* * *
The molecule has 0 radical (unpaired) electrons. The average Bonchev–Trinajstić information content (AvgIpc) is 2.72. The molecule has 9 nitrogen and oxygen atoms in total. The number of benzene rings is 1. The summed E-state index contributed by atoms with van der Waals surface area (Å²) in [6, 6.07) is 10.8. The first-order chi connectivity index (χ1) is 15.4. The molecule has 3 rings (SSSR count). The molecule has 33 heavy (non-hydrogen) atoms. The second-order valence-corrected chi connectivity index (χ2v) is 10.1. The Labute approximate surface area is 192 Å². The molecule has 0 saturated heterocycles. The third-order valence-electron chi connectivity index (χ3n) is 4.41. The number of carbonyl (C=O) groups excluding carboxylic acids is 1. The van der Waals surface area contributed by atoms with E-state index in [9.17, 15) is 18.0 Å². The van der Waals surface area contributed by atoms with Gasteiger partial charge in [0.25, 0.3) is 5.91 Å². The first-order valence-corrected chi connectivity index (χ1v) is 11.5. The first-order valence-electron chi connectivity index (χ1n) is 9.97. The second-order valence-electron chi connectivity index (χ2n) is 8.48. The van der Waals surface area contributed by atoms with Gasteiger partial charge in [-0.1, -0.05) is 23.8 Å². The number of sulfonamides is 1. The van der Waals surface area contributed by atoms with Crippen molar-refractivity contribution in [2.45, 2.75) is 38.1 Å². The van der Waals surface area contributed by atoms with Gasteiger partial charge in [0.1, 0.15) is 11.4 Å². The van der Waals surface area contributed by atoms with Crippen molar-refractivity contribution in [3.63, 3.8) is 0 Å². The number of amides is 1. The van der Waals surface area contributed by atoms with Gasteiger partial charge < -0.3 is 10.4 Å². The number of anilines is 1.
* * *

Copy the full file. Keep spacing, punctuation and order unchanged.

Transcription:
The molecule has 0 radical (unpaired) electrons. The average Bonchev–Trinajstić information content (AvgIpc) is 2.72. The molecule has 9 nitrogen and oxygen atoms in total. The number of benzene rings is 1. The summed E-state index contributed by atoms with van der Waals surface area (Å²) in [6, 6.07) is 10.8. The first-order chi connectivity index (χ1) is 15.4. The molecule has 3 rings (SSSR count). The molecule has 33 heavy (non-hydrogen) atoms. The second-order valence-corrected chi connectivity index (χ2v) is 10.1. The Labute approximate surface area is 192 Å². The molecule has 0 saturated heterocycles. The third-order valence-electron chi connectivity index (χ3n) is 4.41. The number of carbonyl (C=O) groups excluding carboxylic acids is 1. The van der Waals surface area contributed by atoms with E-state index in [9.17, 15) is 18.0 Å². The van der Waals surface area contributed by atoms with Gasteiger partial charge in [0.25, 0.3) is 5.91 Å². The first-order valence-corrected chi connectivity index (χ1v) is 11.5. The first-order valence-electron chi connectivity index (χ1n) is 9.97. The second-order valence-electron chi connectivity index (χ2n) is 8.48. The van der Waals surface area contributed by atoms with Gasteiger partial charge in [-0.1, -0.05) is 23.8 Å². The number of sulfonamides is 1. The van der Waals surface area contributed by atoms with Crippen molar-refractivity contribution in [2.45, 2.75) is 38.1 Å². The van der Waals surface area contributed by atoms with Gasteiger partial charge in [0.1, 0.15) is 11.4 Å². The van der Waals surface area contributed by atoms with Crippen molar-refractivity contribution in [3.63, 3.8) is 0 Å². The number of amides is 1. The van der Waals surface area contributed by atoms with Gasteiger partial charge < -0.3 is 10.4 Å². The number of anilines is 1.